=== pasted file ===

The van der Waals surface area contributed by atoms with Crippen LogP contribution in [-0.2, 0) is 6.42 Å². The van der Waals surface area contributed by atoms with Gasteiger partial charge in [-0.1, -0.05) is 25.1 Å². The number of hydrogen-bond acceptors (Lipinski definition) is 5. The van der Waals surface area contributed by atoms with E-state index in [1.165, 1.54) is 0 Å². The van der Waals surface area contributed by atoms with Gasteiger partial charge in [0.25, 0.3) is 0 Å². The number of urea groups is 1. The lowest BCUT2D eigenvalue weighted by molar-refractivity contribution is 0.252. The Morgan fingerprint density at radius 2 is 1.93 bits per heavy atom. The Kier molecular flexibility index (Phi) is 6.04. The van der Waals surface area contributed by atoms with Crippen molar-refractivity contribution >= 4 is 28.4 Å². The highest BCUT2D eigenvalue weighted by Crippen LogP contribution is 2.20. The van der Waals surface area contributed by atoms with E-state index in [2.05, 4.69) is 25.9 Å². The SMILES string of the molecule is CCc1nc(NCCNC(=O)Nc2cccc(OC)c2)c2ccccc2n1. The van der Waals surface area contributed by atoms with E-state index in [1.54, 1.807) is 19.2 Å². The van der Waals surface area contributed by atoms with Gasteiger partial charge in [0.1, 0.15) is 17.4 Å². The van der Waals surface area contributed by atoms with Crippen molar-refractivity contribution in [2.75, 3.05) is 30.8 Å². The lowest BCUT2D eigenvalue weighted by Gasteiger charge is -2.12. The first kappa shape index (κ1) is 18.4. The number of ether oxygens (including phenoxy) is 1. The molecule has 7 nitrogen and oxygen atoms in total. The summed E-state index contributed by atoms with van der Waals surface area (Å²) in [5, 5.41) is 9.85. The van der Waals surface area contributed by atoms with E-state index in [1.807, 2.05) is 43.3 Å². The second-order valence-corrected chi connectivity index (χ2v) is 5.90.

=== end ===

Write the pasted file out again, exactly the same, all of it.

The van der Waals surface area contributed by atoms with Crippen LogP contribution in [-0.2, 0) is 6.42 Å². The van der Waals surface area contributed by atoms with Gasteiger partial charge in [-0.1, -0.05) is 25.1 Å². The number of hydrogen-bond acceptors (Lipinski definition) is 5. The van der Waals surface area contributed by atoms with E-state index in [1.165, 1.54) is 0 Å². The van der Waals surface area contributed by atoms with Gasteiger partial charge in [0.25, 0.3) is 0 Å². The number of urea groups is 1. The lowest BCUT2D eigenvalue weighted by molar-refractivity contribution is 0.252. The Morgan fingerprint density at radius 2 is 1.93 bits per heavy atom. The Kier molecular flexibility index (Phi) is 6.04. The van der Waals surface area contributed by atoms with Crippen molar-refractivity contribution >= 4 is 28.4 Å². The highest BCUT2D eigenvalue weighted by Crippen LogP contribution is 2.20. The van der Waals surface area contributed by atoms with E-state index in [2.05, 4.69) is 25.9 Å². The SMILES string of the molecule is CCc1nc(NCCNC(=O)Nc2cccc(OC)c2)c2ccccc2n1. The van der Waals surface area contributed by atoms with E-state index in [1.54, 1.807) is 19.2 Å². The van der Waals surface area contributed by atoms with Gasteiger partial charge in [0.1, 0.15) is 17.4 Å². The van der Waals surface area contributed by atoms with Crippen molar-refractivity contribution in [2.75, 3.05) is 30.8 Å². The lowest BCUT2D eigenvalue weighted by Gasteiger charge is -2.12. The first kappa shape index (κ1) is 18.4. The number of ether oxygens (including phenoxy) is 1. The molecule has 7 nitrogen and oxygen atoms in total. The summed E-state index contributed by atoms with van der Waals surface area (Å²) in [5, 5.41) is 9.85. The van der Waals surface area contributed by atoms with E-state index in [1.807, 2.05) is 43.3 Å². The second-order valence-corrected chi connectivity index (χ2v) is 5.90.